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Controlling eve-teasing

EVE-TEASING IS a rampant social evil. It is all pervasive — beaches, roads, cinema halls, buses and sadly even in educational institutions. When eve-teasing persists even inside educational institutions, one can obviously infer that even the educated youth don't necessarily desist from indulging in this uncouth behaviour. The issue always surfaces when something prominent happens, like for instance when a Chennai college girl was killed some years ago. Knee-jerk reactions such as police patrols, `white' brigade actions, etc., continue for a short time. Public memory happens to be short and soon things return to the usual anarchy and we accept the fact that `nothing much can be done.'

Glorification in movies

Where does eve-teasing have its roots? Is this seen in every country? An interesting fact needs to be mentioned here. If one types `eve-teasing' in any internet search engine, you would be surprised that page after page of results are almost entirely Indian web pages. Maybe, other countries refer to this more subtly under `sexual harassment,' but a cursory survey among frequent travellers to other countries confirms that `eve-teasing' in its form of hooting-ogling-loud commenting-whistling, etc., does tend to be more prevalent in India. Not something to be proud about. Eve-teasing is a crude way of garnering female attention. It is unnecessarily glorified by movies, although movie makers may argue that it is a classical `chicken and egg' situation. One must admit that eve-teasing can most certainly be perpetuated easily by its continued glorification in movies.

Eve-teasing is not a victimless crime as it appears on paper. It has resulted in deaths, and when it goes unchecked could lead to public humiliation of women even in broad daylight. The rape of a medical student in Delhi in the recent past shocked the whole nation. Eve-teasing also portrays a bad image of the country among tourists. The immeasurable damage to a woman's self-esteem and the subsequent avoidance of public places by single women could hardly take us on the way to achieving gender equality.

Eve-teasing is a typical social crime, where the perpetrators and victims are ordinary people. There is no easy way of rounding up everyone concerned and settling the issue. Schools and colleges could easily discipline students for such activities on campus, but this only induces them to indulge in such acts outside campus. Police prosecution can also never be severe because of the reluctance of victims to depose in court. A behavioural change is the only lasting solution to this problem. This requires an extensive public education aimed at every section of society at large.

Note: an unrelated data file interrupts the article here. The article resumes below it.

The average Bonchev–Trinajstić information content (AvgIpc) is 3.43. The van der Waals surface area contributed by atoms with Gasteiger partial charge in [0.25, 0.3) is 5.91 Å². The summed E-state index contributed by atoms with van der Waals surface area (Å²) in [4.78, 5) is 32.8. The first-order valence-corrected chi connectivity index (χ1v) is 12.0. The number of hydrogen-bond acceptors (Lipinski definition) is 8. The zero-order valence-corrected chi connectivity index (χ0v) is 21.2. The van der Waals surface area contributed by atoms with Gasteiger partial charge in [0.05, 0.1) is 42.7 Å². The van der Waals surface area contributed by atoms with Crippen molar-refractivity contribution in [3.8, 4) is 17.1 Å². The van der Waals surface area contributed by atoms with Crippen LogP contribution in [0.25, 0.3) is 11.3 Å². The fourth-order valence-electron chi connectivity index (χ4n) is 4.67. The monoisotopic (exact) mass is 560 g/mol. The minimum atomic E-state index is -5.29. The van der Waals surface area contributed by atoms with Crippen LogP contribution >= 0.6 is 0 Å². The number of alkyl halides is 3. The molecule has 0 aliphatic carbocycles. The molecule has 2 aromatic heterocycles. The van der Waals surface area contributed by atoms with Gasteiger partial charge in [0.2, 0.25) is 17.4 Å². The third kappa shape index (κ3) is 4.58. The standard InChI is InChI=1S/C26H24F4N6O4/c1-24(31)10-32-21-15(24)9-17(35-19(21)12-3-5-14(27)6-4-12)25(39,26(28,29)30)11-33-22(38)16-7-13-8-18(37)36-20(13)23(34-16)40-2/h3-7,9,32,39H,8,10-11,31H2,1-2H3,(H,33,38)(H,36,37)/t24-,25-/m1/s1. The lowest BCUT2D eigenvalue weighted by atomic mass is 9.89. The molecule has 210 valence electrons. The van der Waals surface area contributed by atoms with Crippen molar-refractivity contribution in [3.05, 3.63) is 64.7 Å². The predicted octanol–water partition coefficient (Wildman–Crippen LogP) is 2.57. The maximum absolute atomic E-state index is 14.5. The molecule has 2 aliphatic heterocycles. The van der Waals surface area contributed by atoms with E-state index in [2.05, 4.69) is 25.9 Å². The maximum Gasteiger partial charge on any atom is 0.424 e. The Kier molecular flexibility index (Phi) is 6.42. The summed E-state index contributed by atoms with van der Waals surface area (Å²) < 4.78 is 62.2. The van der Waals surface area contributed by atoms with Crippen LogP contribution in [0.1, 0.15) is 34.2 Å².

Every action is performed with an intention. The intention behind eve-teasing is: to catch a girl's eye and to arouse attention in some way; and more importantly this harassment is an early manifestation of patriarchal masculinity. Gender segregation and a `boys will be boys' attitude furthers this behaviour. Innumerable movies show that eve-teasing eventually `wins' a girl's attention. Changing this behaviour is easier said than done. However, if things are left alone, they could hardly get better. Active solutions should be sought. For starters, a massive sustained campaign by women's organisations highlighting this evil must be initiated. Students in colleges must specifically be counselled. Debates on this issue must be organised in colleges, TV shows, etc., with responsible moderators — who would listen and reason an argument instead of sounding outright biased. Every parent should talk to his son about this. Cinema is a powerful medium to showcase this issue. The majority of the eve-teasing crowds are undoubtedly movie junkies. Maybe when a movie addresses the fear, hurt and humiliation a girl experiences will people think about this `other side' of eve-teasing.

Unwelcome attention

Eve-teasing is not just a college girl's problem. It leads to insecurity for parents or to even anyone who's loved one undergoes this. This unwelcome masculine attention on women subjects them to an unimaginable sexual pressure. Tucking this issue under the carpet is not a solution. A civilised society cannot afford to ignore such an issue. Eve-teasing deserves to be tackled actively. Eradicating eve-teasing will help women access public places fearlessly and will further gender equality in India — probably, much more than can be achieved by reservation of seats for women in Parliament.

RAJESH VENKATARAMAN

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